What’s New in Social Media: Q1 2019

It can be damned near impossible to keep up with what is trending, changing and falling by the social media wayside. So, our social team has compiled this nifty summary for you to nibble on. Have a read and you may find something you can slyly mention at a party to make you seem oh so very informed. Enjoy, social butterflies.



Seamless Instagram Shopping? We’re Sold.

Instagram has announced a new in-app checkout feature that will allow consumers to purchase items from brands they follow from within the app. When you tap to view a product from a brand’s shopping post, you’ll see a “Checkout on Instagram” button on the product page. Tap it to select from various options, such as size and color, then proceed to payment without leaving Instagram. You’ll need only to enter your name, email, billing information and shipping address the first time you check out. Instagram is clearly putting a large emphasis on eCommerce and attempting to make the consumer experience as seamless as possible. Checkout on Instagram is currently in closed beta for businesses and available to members in the US.

IGTV, Meet Main Feed.
For the percentage of the population still wondering what IGTV is and does, here’s the low down: IGTV is a standalone app that allows users to upload long-form, vertical video content that takes up the full screen. Basically, it was Instagram’s way of saying, “We know we only let you upload 60-second videos, and that’s not always enough, so here’s an entirely new leg of Instagram that allows you to upload videos the way people enjoy digesting them on mobile: vertically and long format.”

IGTV has been partially integrated into the main platform for some time, and now, that integration has been taken a step further. In what’s likely an effort to drive more traffic to IGTV, the app now allows users to share previews of their IGTV videos to the main Instagram news feed. So, while this is an exciting step towards raising IGTV’s popularity, we’re still waiting (somewhat impatiently) for this leg of Instagram to introduce ad capabilities.

In Testing: It Goes Down in The (Desktop) DMs.
To date, we’ve never had the ability to view Instagram DMs on desktop—only in app. Frankly, it’s pretty difficult to utilize many of Instagram’s business features on desktop. Thankfully that may be changing soon as Instagram tests bringing direct messages to web browsers. Social media managers, rejoice: this may also mean private messaging features will be available on third-party dashboards. So, the days of having to break out your cell phone to respond to a customer engagement may be coming to an end. Happy dance, initiated.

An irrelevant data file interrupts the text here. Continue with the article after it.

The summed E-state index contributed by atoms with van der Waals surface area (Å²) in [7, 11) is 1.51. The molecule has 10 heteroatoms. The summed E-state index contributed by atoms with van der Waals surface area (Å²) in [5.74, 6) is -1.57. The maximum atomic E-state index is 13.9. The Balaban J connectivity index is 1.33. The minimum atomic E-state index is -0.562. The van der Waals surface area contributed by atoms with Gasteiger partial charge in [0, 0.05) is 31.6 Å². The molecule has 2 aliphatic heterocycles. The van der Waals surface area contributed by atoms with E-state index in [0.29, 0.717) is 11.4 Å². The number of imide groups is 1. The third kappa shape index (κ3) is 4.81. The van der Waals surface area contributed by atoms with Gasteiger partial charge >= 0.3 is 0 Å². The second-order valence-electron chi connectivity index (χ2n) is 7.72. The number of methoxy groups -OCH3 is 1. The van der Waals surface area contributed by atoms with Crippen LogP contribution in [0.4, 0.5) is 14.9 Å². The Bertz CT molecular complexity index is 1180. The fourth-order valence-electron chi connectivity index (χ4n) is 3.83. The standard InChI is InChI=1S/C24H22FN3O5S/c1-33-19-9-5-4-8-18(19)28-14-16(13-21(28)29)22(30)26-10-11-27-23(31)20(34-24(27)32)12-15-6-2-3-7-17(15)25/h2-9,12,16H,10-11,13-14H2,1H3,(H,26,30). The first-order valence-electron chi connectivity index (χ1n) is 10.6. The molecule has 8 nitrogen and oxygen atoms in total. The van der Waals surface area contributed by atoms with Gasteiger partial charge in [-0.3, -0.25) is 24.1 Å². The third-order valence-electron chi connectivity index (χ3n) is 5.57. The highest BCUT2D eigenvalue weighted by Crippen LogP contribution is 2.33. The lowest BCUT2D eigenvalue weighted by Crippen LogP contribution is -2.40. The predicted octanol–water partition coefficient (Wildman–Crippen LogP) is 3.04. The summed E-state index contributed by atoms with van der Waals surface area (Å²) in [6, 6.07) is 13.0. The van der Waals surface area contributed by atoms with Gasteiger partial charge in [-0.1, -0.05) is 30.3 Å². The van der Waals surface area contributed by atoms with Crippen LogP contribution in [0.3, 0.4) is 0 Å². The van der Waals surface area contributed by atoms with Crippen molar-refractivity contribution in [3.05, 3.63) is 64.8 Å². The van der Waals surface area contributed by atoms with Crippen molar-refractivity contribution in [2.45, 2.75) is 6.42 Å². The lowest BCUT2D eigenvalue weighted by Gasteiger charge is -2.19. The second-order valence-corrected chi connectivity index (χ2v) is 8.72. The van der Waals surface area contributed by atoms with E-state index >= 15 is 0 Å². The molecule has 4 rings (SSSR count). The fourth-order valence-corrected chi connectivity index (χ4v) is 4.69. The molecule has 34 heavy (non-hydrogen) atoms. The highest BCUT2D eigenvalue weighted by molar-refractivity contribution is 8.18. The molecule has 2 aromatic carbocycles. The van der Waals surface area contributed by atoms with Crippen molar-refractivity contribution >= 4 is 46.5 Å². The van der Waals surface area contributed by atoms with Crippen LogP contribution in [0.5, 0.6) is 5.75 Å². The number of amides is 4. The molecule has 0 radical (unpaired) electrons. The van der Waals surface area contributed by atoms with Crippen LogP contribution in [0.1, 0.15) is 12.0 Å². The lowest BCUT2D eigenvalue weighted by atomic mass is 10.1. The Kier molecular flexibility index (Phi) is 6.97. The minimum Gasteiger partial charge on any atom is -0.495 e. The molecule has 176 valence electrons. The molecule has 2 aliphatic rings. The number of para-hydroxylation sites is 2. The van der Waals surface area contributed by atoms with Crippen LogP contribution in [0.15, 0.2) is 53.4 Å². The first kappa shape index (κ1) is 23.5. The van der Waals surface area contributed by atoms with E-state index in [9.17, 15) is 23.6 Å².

In Testing: Donation Stickers
Facebook has had a big fundraising push in the past year, and it looks like Instagram might be following suit. This aligns with the social-oriented awareness they’ve shown with a few other updates, and it’s taking the form of the currently-in-testing donation stickers for Stories. It will seemingly allow users to search for non-profits or select from one they already follow on Instagram, and then use the donation sticker to encourage other users to contribute. Ideally, this would happen on-platform, which can increase user trust and the effectiveness of campaigns. Brands involved in charity work should take note of this one, as should non-profits.



Twitter is Getting with the Times
Twitter, which is often a bit late to the party, is taking some cues from competitors like Instagram and Snapchat: The company has added a dedicated camera feature to its mobile apps, making it easier for its users to share photos, videos and live streams. The company announced the new feature with a tweet, showing off its functionality with a short video. Photos and video footage captured this way are being shared via the Twitter feed. Twitter is utilized primarily for text-based communication, so we’re quite eager to see if this new functionality makes Twitter lean more toward a visual direction.

New Prototype Layout, Who This?
On Tuesday, the company offered its first look at a new prototype for the Twitter app, which the company is calling “twttr” in a nod to CEO and co-founder Jack Dorsey’s first tweet. The sneak peek showcases a variety of changes to how Twitter looks and operates, centered on a new format for conversations and color-coded replies. The app is in public beta test, and the changes may never be integrated into Twitter’s core experience. However, updated features like this — even if they are primarily visual — could be the revival the app so desperately needs to attract a younger audience base.